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Gargoyles Remastered Review (PS4) – A Well Preserved Classic For Better Or Worse

Gargoyles Remastered PS4 Review – Gargoyles was an animated series I grew up with as a child. As an animated series, much like many during that time, it received a video game adaptation on the Sega Genesis/Mega Drive. Back then, it was almost a sin not to pick up a video game based on a popular show or movie. What I didn’t realize in my youth was how difficult these games were (that’s no joke either; anyone remember The Lion King or Toy Story? How did we get through those games back then!)

As difficult as people say some games have become, they don’t hold a candle in difficulty to old platformers from the Genesis era, and Gargoyles is just one of those platformers that will have you pulling your hair out.

Gargoyles Remastered PS4 Review


Faithful To A Fault

Gargoyles Remastered tells the story of Goliath, and opens up as the home he is charged with watching over is attached by Vikings. The raiders are looking for a magical talisman called the Eye of Odin. After repelling the Vikings, Goliath is punished for allowing the invasion to happen in the first place and is turned to stone to wait for the Viking’s return and inevitable attempt to acquire the talisman.

Gargoyles Remastered is a faithful remaster of the original, although the game’s story isn’t told all too well, using rudimentary short story panels that explain what’s going on.

This worked to some degree when it was initially released, but this doesn’t carry the story much today. For the most part, many people may not even know the Gargoyles franchise and this game seems to be specifically aimed at those who know the franchise or have played the original.

No Tutorials And No Tips Leave You To Learn Through Trial By Fire

Gameplay-wise, nothing has changed from the original release. Goliath can run, string combos together, double jump, grab enemies and throw them around, and scale walls to reach high-altitude areas.

It’s an impressive array of moves, but the game doesn’t help you understand how to use them. One ability, such as the floor smash, allows you to break through the floor if you find a cracked spot. The way to accomplish this is to jump and push the throw button. The problem is, Goliath doesn’t do an animation for this until he reaches the ground, so you never really know if you succeeded in performing the move.

The same can be applied to his running dash attack, hurting enemies and breaking through boarded-up walls. Combat, unfortunately, isn’t the best, and its most egregious shortcoming is that you don’t know if you’re actually doing any damage.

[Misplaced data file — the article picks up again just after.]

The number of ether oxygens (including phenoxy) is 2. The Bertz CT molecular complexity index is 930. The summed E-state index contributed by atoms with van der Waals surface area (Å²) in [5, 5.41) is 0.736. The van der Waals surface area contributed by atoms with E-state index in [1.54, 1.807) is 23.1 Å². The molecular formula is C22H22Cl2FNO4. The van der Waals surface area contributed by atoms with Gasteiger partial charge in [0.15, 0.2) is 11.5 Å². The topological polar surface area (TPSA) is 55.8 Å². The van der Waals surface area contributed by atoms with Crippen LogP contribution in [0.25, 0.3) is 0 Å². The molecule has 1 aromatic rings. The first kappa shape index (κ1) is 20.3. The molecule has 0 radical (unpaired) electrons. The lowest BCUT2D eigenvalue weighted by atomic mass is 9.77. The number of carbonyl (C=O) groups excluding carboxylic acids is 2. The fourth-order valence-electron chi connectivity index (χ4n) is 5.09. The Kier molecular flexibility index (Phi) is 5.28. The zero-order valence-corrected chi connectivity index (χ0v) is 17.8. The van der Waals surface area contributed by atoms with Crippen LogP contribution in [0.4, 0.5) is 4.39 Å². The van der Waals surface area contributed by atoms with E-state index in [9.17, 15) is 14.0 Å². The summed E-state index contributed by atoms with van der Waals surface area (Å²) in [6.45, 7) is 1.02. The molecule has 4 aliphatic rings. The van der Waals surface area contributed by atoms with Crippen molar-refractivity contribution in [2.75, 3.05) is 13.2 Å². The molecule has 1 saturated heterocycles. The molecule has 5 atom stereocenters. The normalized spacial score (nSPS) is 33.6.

Impossible To Avoid Situations And Challenging Combat Are In Tact

Enemies are reacting to your attacks, but sometimes, when you pull off combos, your foes will be defeated in a few strikes while later on the same enemy goes down in fifteen strikes. The same goes for being attacked. There are plenty of moments where you can’t avoid an attack. Even in a combo, enemies will trade blows with you without realizing you’re taking damage until it’s too late.

As expected with these games, you’re always put into impossible situations. Scaling a wall and then hoping to jump from the wall to a platform opposite you while someone is shooting at you from said platform while another enemy is throwing down objects on you as you’re trying to scale the wall.

One situation involves you riding on top of a train while robotic enemies are attacking you, and you must watch out for signs that smash into you. The problem is there is no indication that these signs are coming, and you’re forced to take damage or keep jumping around, hoping you won’t get hit.

Incredible Visual Upgrade Makes It Look Like You’re Playing The Animated Series

Thankfully, the game has gotten a few minor upgrades. You can select difficulty options now, but the game is still challenging even on the easiest difficulty. You also have a rewind button allowing you to go back the last ten seconds of the game to avoid that lousy fall or that final strike from a boss.

The most significant change Gargoyles Remasted has received is in the visual department. The redesigned visuals now make it look just like the animated series. It’s a fantastic upgrade. You can switch back to the game’s original Genesis/Mega Drive aesthetic with the press of a button, and at times, I ended up doing just that.

There are plenty of moments where the new visuals look too sound, and it’s hard to tell where the next platform to jump on is or where and what you can swing on to reach your destination. I reverted to the classic 16-bit visuals because they gave better cues about what you can interact with.

The game’s soundtrack is nothing to boast about however, and I wish that with this remaster, they would have added Keith Davids’s iconic voice he provided for Goliath.

Gargoyles Remastered is a faithful remaster of the original, for better or worse. I loved the new visual upgrade, and the rewind feature is fantastic, but that’s all you’re getting in the form of upgrades. The game still suffers from unbalanced combat, unresponsive controls, and frustrating situations. But then again, that’s exactly what you got in 1995.

Gargoyles Remastered is now available on PS4 (playable on PS5 via backwards compatibility, PC, and Nintendo Switch.

Review code kindly provided by PR

Score

6.5

The Final Word

Gargoyles Remastered is a good addition to the growing library of classic remasters. It's faithful to a fault to its original release. Though I praise the developer for keeping the game as true to the original as possible, that doesn't mean it couldn't have used some extra updates. The visual upgrade is tremendous in recreating the animated series visuals, and the rewind function is excellent. Still, that doesn't keep the combat and platforming from being incredibly frustrating at times.